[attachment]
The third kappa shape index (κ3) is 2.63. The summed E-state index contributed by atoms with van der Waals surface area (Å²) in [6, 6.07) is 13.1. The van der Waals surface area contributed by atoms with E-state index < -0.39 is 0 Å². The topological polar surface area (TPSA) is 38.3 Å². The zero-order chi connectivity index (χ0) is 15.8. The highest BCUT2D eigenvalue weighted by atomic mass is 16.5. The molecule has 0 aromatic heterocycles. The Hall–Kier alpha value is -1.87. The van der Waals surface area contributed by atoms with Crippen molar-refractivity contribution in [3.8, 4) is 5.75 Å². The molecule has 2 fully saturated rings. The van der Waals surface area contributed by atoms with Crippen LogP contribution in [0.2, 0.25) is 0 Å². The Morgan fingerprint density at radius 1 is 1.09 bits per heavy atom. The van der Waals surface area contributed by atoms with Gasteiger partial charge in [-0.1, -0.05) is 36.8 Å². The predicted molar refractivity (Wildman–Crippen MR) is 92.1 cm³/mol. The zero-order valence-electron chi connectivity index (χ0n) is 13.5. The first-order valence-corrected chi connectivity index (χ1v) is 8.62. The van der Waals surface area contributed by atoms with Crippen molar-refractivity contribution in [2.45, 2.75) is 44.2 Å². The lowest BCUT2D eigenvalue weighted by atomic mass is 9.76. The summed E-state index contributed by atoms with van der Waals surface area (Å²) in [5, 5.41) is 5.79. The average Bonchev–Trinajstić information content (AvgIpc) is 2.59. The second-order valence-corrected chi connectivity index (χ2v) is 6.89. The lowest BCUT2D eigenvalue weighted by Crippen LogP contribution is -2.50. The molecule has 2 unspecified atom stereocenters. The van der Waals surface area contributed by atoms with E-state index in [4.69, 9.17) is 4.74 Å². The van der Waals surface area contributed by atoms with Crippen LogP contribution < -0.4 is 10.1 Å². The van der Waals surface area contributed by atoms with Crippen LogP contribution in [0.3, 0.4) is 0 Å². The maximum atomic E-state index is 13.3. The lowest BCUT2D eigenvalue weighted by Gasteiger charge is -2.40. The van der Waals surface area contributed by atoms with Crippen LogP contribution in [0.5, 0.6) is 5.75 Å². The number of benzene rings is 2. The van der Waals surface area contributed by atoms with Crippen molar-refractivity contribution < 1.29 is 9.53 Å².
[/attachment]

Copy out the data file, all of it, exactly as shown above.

The third kappa shape index (κ3) is 2.63. The summed E-state index contributed by atoms with van der Waals surface area (Å²) in [6, 6.07) is 13.1. The van der Waals surface area contributed by atoms with E-state index < -0.39 is 0 Å². The topological polar surface area (TPSA) is 38.3 Å². The zero-order chi connectivity index (χ0) is 15.8. The highest BCUT2D eigenvalue weighted by atomic mass is 16.5. The molecule has 0 aromatic heterocycles. The Hall–Kier alpha value is -1.87. The van der Waals surface area contributed by atoms with Crippen molar-refractivity contribution in [3.8, 4) is 5.75 Å². The molecule has 2 fully saturated rings. The van der Waals surface area contributed by atoms with Crippen LogP contribution in [0.2, 0.25) is 0 Å². The Morgan fingerprint density at radius 1 is 1.09 bits per heavy atom. The van der Waals surface area contributed by atoms with Gasteiger partial charge in [-0.1, -0.05) is 36.8 Å². The predicted molar refractivity (Wildman–Crippen MR) is 92.1 cm³/mol. The zero-order valence-electron chi connectivity index (χ0n) is 13.5. The first-order valence-corrected chi connectivity index (χ1v) is 8.62. The van der Waals surface area contributed by atoms with Crippen molar-refractivity contribution in [2.45, 2.75) is 44.2 Å². The lowest BCUT2D eigenvalue weighted by atomic mass is 9.76. The summed E-state index contributed by atoms with van der Waals surface area (Å²) in [5, 5.41) is 5.79. The average Bonchev–Trinajstić information content (AvgIpc) is 2.59. The second-order valence-corrected chi connectivity index (χ2v) is 6.89. The lowest BCUT2D eigenvalue weighted by Crippen LogP contribution is -2.50. The molecule has 2 unspecified atom stereocenters. The van der Waals surface area contributed by atoms with E-state index in [4.69, 9.17) is 4.74 Å². The van der Waals surface area contributed by atoms with Crippen LogP contribution < -0.4 is 10.1 Å². The van der Waals surface area contributed by atoms with Crippen LogP contribution in [0.3, 0.4) is 0 Å². The maximum atomic E-state index is 13.3. The lowest BCUT2D eigenvalue weighted by Gasteiger charge is -2.40. The van der Waals surface area contributed by atoms with Crippen LogP contribution in [0.5, 0.6) is 5.75 Å². The number of benzene rings is 2. The van der Waals surface area contributed by atoms with Crippen molar-refractivity contribution < 1.29 is 9.53 Å².